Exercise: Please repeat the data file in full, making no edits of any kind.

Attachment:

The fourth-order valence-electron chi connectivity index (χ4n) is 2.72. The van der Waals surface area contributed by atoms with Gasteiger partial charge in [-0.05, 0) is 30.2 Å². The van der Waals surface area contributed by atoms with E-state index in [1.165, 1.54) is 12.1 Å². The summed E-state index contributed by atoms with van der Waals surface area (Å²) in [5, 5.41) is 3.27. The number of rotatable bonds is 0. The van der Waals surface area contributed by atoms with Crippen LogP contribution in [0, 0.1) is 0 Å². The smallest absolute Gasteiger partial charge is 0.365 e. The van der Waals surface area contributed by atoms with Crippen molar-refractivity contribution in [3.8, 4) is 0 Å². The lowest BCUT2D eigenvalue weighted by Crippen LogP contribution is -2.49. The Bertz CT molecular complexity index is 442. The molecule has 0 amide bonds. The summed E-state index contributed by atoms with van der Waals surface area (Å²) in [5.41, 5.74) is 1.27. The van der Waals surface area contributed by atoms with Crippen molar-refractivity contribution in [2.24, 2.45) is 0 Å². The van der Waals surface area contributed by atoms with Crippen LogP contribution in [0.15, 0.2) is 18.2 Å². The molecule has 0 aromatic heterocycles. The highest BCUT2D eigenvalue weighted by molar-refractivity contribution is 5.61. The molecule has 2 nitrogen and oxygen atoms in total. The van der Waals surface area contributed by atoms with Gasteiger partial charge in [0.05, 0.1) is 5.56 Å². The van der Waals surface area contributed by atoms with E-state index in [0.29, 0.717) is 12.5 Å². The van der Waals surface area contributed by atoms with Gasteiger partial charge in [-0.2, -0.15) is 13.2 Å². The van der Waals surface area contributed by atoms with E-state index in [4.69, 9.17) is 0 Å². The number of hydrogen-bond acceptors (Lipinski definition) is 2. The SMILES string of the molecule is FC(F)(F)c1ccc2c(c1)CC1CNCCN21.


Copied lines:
The fourth-order valence-electron chi connectivity index (χ4n) is 2.72. The van der Waals surface area contributed by atoms with Gasteiger partial charge in [-0.05, 0) is 30.2 Å². The van der Waals surface area contributed by atoms with E-state index in [1.165, 1.54) is 12.1 Å². The summed E-state index contributed by atoms with van der Waals surface area (Å²) in [5, 5.41) is 3.27. The number of rotatable bonds is 0. The van der Waals surface area contributed by atoms with Crippen LogP contribution in [0, 0.1) is 0 Å². The smallest absolute Gasteiger partial charge is 0.365 e. The van der Waals surface area contributed by atoms with Crippen molar-refractivity contribution in [3.8, 4) is 0 Å². The lowest BCUT2D eigenvalue weighted by Crippen LogP contribution is -2.49. The Bertz CT molecular complexity index is 442. The molecule has 0 amide bonds. The summed E-state index contributed by atoms with van der Waals surface area (Å²) in [5.41, 5.74) is 1.27. The van der Waals surface area contributed by atoms with Crippen molar-refractivity contribution in [2.24, 2.45) is 0 Å². The van der Waals surface area contributed by atoms with Crippen LogP contribution in [0.15, 0.2) is 18.2 Å². The molecule has 0 aromatic heterocycles. The highest BCUT2D eigenvalue weighted by molar-refractivity contribution is 5.61. The molecule has 2 nitrogen and oxygen atoms in total. The van der Waals surface area contributed by atoms with Gasteiger partial charge in [0.05, 0.1) is 5.56 Å². The van der Waals surface area contributed by atoms with E-state index in [0.29, 0.717) is 12.5 Å². The van der Waals surface area contributed by atoms with Gasteiger partial charge in [-0.2, -0.15) is 13.2 Å². The van der Waals surface area contributed by atoms with E-state index in [4.69, 9.17) is 0 Å². The number of hydrogen-bond acceptors (Lipinski definition) is 2. The SMILES string of the molecule is FC(F)(F)c1ccc2c(c1)CC1CNCCN21.